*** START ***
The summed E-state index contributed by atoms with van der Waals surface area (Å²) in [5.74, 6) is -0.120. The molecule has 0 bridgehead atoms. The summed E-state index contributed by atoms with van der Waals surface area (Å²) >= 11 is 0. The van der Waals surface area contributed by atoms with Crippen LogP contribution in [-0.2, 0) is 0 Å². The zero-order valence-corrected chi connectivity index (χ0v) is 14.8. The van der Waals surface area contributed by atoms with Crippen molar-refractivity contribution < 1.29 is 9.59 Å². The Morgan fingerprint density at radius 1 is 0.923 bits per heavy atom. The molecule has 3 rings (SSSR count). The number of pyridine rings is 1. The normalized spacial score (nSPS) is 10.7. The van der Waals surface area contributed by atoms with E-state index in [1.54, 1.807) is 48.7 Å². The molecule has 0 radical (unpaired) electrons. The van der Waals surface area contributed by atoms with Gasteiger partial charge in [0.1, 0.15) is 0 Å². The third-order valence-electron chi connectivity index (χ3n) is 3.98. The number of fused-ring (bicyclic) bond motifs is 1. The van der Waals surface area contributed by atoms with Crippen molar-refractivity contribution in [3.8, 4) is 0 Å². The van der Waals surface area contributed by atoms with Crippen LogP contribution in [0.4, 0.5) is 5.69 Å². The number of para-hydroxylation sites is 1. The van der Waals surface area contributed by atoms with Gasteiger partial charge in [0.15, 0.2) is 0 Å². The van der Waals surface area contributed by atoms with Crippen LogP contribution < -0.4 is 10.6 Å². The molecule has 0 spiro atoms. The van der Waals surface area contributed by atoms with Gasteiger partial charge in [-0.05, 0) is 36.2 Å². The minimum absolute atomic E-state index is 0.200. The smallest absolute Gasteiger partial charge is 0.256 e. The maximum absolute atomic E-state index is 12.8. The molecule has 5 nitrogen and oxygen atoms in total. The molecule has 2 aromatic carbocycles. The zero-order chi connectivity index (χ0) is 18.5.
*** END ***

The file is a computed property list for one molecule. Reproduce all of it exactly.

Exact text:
The summed E-state index contributed by atoms with van der Waals surface area (Å²) in [5.74, 6) is -0.120. The molecule has 0 bridgehead atoms. The summed E-state index contributed by atoms with van der Waals surface area (Å²) >= 11 is 0. The van der Waals surface area contributed by atoms with Crippen LogP contribution in [-0.2, 0) is 0 Å². The zero-order valence-corrected chi connectivity index (χ0v) is 14.8. The van der Waals surface area contributed by atoms with Crippen molar-refractivity contribution < 1.29 is 9.59 Å². The Morgan fingerprint density at radius 1 is 0.923 bits per heavy atom. The molecule has 3 rings (SSSR count). The number of pyridine rings is 1. The normalized spacial score (nSPS) is 10.7. The van der Waals surface area contributed by atoms with E-state index in [1.54, 1.807) is 48.7 Å². The molecule has 0 radical (unpaired) electrons. The van der Waals surface area contributed by atoms with Gasteiger partial charge in [0.1, 0.15) is 0 Å². The third-order valence-electron chi connectivity index (χ3n) is 3.98. The number of fused-ring (bicyclic) bond motifs is 1. The van der Waals surface area contributed by atoms with Crippen molar-refractivity contribution in [3.8, 4) is 0 Å². The van der Waals surface area contributed by atoms with Crippen LogP contribution in [0.4, 0.5) is 5.69 Å². The number of para-hydroxylation sites is 1. The van der Waals surface area contributed by atoms with Gasteiger partial charge in [0.15, 0.2) is 0 Å². The van der Waals surface area contributed by atoms with Crippen LogP contribution < -0.4 is 10.6 Å². The molecule has 0 spiro atoms. The van der Waals surface area contributed by atoms with Gasteiger partial charge in [-0.05, 0) is 36.2 Å². The minimum absolute atomic E-state index is 0.200. The smallest absolute Gasteiger partial charge is 0.256 e. The maximum absolute atomic E-state index is 12.8. The molecule has 5 nitrogen and oxygen atoms in total. The molecule has 2 aromatic carbocycles. The zero-order chi connectivity index (χ0) is 18.5.